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US election word of the week: winner takes all

 © PhotoDiscIn this series we are looking at some of the language and terminology associated with the US electoral process in the run-up to the Presidential election in late 2016. This week’s word is actually a phrase: winner take(s) all.

In a proportional primary or caucus, the delegates are allocated in proportion to the percentage of votes won by each candidate. In a winner take (or takes) all primary, in contrast, the candidate who wins the most votes is awarded all the delegates for that area. In some of the biggest states, including Florida and Ohio, the Republicans conduct winner take all primaries, while in a number of other states a candidate who does really well can trigger a winner take all result. The threshold for this is high, however, so these states generally elect their delegates proportionally.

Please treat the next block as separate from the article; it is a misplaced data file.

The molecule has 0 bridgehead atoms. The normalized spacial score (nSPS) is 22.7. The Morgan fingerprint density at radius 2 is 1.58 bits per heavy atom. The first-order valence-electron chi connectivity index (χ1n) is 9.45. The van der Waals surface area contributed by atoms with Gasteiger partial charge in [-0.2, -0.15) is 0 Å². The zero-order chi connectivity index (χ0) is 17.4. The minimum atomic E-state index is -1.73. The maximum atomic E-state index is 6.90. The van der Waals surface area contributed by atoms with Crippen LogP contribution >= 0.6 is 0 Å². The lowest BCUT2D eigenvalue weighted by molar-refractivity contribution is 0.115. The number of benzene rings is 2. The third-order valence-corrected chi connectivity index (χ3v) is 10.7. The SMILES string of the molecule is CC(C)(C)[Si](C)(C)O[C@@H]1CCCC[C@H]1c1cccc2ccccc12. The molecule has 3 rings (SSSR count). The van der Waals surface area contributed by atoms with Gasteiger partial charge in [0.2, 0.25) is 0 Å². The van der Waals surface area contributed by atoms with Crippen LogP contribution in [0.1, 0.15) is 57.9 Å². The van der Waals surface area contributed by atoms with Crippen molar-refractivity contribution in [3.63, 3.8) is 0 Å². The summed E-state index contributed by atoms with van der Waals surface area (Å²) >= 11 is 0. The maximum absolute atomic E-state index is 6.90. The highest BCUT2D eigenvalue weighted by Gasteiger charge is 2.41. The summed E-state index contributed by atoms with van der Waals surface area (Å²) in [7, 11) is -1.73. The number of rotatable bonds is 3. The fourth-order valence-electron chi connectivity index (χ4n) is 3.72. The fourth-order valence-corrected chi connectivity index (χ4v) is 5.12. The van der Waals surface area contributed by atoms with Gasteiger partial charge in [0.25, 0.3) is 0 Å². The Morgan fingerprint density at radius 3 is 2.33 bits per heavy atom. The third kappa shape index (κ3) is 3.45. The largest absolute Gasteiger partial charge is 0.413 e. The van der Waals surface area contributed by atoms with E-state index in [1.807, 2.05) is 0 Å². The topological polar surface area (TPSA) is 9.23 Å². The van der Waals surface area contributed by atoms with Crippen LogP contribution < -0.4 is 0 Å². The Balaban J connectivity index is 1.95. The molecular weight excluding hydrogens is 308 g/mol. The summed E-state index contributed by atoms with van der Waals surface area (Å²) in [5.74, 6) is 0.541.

The system is nicely illustrated by the contest in Ohio where on March 15th the state’s governor John Kasich won just under 47% of votes but was awarded all of the state’s 66 delegates, just keeping him in a race in which he is running a poor third.

For those of us who remember the 70s, meanwhile, the phrase will always be associated with a certain Swedish pop combo whose fiendishly memorable tunes and cute mispronunciations seared their songs into our brains, whether we liked it or not.

Look out for the next post in this series. You can find past posts on the language of American politics here and here, or search for other posts in this series using the tag US politics.

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Liz Potter

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